There was a time when the word counterculture called to mind images of scruffy hippies, outlaw bikers and other conspicuous nonconformists going about the highways and byways of America doing their “own thing.” These groups varied in their particular interests, causes and activities, but they were bound by a common thread: They rejected the morals and standards of The Establishment.
Those days are long gone. But the counterculture of the late 1960s did not disintegrate. On the contrary: It grew older, put on a respectable face and worked its way into the mainstream. Gradually, it became the mainstream. “Free love” led to the normalization of cohabitation. “Trust no one over 30” turned into widespread mistrust, if not reflexive dismissal, of authority. Abortion became just another form of birth control. And on and on.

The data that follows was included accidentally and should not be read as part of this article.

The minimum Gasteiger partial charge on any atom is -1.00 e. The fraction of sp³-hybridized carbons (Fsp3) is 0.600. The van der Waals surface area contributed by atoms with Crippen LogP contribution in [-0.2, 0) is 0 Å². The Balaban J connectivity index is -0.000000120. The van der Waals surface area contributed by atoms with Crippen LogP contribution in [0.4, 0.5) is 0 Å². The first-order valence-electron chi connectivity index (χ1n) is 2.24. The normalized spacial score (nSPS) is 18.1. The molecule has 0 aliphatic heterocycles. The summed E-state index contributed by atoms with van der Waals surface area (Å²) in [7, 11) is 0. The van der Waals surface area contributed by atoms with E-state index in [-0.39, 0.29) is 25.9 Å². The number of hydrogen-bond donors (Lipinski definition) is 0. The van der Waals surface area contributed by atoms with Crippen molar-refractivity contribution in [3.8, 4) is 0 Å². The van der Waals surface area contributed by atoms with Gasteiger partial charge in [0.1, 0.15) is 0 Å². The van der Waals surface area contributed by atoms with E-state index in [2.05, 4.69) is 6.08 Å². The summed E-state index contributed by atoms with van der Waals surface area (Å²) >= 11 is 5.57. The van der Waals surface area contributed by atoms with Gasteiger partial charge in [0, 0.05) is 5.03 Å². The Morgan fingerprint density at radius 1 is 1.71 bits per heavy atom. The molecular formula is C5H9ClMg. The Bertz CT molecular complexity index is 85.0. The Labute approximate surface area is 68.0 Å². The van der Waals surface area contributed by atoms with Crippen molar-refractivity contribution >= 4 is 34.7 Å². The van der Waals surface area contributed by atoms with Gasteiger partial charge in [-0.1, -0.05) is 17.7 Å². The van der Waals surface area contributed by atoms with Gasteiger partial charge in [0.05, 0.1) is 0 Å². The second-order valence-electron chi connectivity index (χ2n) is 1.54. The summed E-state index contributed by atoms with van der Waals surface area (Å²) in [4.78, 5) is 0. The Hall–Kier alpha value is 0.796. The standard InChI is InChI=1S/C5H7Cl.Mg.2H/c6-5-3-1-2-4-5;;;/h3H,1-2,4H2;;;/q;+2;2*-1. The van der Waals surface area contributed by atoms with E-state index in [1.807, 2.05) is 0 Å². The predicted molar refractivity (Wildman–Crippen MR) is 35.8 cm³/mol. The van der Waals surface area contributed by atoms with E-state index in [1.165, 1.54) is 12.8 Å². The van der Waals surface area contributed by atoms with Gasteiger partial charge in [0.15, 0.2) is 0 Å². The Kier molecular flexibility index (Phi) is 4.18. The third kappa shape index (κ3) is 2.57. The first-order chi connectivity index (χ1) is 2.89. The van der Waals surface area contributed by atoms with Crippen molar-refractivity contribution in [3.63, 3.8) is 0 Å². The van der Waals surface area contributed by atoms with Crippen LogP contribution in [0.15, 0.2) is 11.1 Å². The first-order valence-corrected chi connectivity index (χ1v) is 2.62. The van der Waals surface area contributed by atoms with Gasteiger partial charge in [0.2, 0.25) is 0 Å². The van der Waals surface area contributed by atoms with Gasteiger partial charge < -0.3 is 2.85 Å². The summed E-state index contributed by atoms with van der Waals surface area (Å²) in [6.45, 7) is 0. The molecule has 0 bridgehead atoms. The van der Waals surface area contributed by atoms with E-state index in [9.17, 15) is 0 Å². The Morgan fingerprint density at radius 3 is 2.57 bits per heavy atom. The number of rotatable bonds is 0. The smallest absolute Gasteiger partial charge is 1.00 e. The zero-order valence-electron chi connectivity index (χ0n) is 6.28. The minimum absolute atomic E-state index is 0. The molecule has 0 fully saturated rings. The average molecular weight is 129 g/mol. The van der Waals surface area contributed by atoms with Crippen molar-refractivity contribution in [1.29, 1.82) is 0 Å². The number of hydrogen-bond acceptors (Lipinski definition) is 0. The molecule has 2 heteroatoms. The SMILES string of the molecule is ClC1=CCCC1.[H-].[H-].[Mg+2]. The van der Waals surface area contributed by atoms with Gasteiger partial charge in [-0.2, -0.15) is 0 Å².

If yesterday’s counterculture is today’s mainstream society, it follows that those who reject mainstream morals and standards are today’s counterculture.
The dominant culture of our day — secular and secularizing — is the mission territory of the New Evangelization.
Read our lead story in this issue’s Culture of Life section and you’ll see that, whatever your particular interests, causes and activities, you’re in very good company. You’ll also get some great ideas from some leading Catholic personalities on ways to “do your own thing” as a member of the new counterculture.
It’s a story that does what the Register likes to do: arm the revolutionaries — I mean missionaries.